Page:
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Temporal range: Early Paleocene–Early Eocene
Scientific classification
Kingdom: Animalia
Phylum: Chordata
Class: Mammalia
Order: Mesonychia
Family: Mesonychidae
Genus: Dissacus
Cope, 1881[1]
Type species
Dissacus navajovius
  • D. argenteus
  • D. europaeus
  • D. indigenus
  • D. magushanensis
  • D. navajovius
  • D. praenuntius
  • D. rotundus
  • D. serior
  • D. serratus
  • D. willwoodensis
  • D. zanabazari
  • D. zengi

Dissacus is a genus of extinct carnivorous jackal to coyote-sized mammals within the family Mesonychidae whose fossils are found in Paleocene to Early Eocene aged strata in France, Asia and southwest North America, 66—50.3 mya, existing for approximately 15.7 million years.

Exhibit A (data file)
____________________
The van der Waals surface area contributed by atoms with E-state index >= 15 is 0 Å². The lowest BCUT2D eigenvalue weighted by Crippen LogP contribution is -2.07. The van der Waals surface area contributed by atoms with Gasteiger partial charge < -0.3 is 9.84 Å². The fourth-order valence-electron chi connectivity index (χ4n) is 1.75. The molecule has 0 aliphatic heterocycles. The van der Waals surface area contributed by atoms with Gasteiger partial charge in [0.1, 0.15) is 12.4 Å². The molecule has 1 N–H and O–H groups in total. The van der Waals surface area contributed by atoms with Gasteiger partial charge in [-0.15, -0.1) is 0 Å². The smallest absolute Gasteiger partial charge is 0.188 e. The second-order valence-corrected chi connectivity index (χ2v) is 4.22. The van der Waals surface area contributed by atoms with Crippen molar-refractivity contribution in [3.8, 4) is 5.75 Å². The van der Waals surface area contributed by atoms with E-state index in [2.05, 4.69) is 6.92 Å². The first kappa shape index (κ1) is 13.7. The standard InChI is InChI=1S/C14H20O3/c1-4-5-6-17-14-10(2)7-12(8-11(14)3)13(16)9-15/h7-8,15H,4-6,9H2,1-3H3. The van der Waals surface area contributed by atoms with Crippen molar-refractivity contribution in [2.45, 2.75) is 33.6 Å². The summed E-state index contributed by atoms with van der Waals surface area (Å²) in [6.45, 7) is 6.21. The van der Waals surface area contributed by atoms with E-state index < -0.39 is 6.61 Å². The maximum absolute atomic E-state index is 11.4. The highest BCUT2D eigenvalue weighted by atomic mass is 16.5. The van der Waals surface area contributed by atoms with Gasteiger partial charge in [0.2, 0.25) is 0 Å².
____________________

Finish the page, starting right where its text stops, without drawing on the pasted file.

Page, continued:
The bear-sized Ankalagon is closely related to Dissacus, being regarded as a sister or daughter genus.

Dissacus had a Holarctic distribution but Dissacus europaeus is the only mesonychid currently known from European strata. The fossil record of this species is fragmentary; remains in Cernay, France, include a mandible, a complete radius, and fragments of a humerus. A morphological study of these bones suggests this animal was digitigrade and more cursorial than is usually assumed for the genus. [2]